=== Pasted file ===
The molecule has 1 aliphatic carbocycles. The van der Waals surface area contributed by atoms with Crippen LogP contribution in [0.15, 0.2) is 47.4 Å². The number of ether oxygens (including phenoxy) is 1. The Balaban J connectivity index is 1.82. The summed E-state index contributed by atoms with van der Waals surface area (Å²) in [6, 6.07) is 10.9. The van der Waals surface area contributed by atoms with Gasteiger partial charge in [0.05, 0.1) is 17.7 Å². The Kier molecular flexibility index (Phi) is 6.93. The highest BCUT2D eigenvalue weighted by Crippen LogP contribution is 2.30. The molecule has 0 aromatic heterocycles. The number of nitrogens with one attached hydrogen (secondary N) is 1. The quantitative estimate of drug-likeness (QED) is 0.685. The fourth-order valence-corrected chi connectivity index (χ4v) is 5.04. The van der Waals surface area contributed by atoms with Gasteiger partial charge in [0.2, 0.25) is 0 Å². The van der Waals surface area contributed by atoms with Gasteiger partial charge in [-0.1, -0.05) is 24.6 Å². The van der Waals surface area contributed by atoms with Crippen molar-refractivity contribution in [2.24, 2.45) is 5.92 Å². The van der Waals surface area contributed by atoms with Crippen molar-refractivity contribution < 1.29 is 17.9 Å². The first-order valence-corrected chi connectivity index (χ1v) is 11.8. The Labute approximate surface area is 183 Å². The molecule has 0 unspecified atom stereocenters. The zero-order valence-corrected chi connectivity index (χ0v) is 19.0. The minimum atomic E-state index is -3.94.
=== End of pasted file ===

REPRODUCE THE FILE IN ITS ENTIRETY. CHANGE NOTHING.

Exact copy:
The molecule has 1 aliphatic carbocycles. The van der Waals surface area contributed by atoms with Crippen LogP contribution in [0.15, 0.2) is 47.4 Å². The number of ether oxygens (including phenoxy) is 1. The Balaban J connectivity index is 1.82. The summed E-state index contributed by atoms with van der Waals surface area (Å²) in [6, 6.07) is 10.9. The van der Waals surface area contributed by atoms with Gasteiger partial charge in [0.05, 0.1) is 17.7 Å². The Kier molecular flexibility index (Phi) is 6.93. The highest BCUT2D eigenvalue weighted by Crippen LogP contribution is 2.30. The molecule has 0 aromatic heterocycles. The number of nitrogens with one attached hydrogen (secondary N) is 1. The quantitative estimate of drug-likeness (QED) is 0.685. The fourth-order valence-corrected chi connectivity index (χ4v) is 5.04. The van der Waals surface area contributed by atoms with Gasteiger partial charge in [0.2, 0.25) is 0 Å². The van der Waals surface area contributed by atoms with Gasteiger partial charge in [-0.1, -0.05) is 24.6 Å². The van der Waals surface area contributed by atoms with Crippen molar-refractivity contribution in [2.24, 2.45) is 5.92 Å². The van der Waals surface area contributed by atoms with Crippen molar-refractivity contribution < 1.29 is 17.9 Å². The first-order valence-corrected chi connectivity index (χ1v) is 11.8. The Labute approximate surface area is 183 Å². The molecule has 0 unspecified atom stereocenters. The zero-order valence-corrected chi connectivity index (χ0v) is 19.0. The minimum atomic E-state index is -3.94.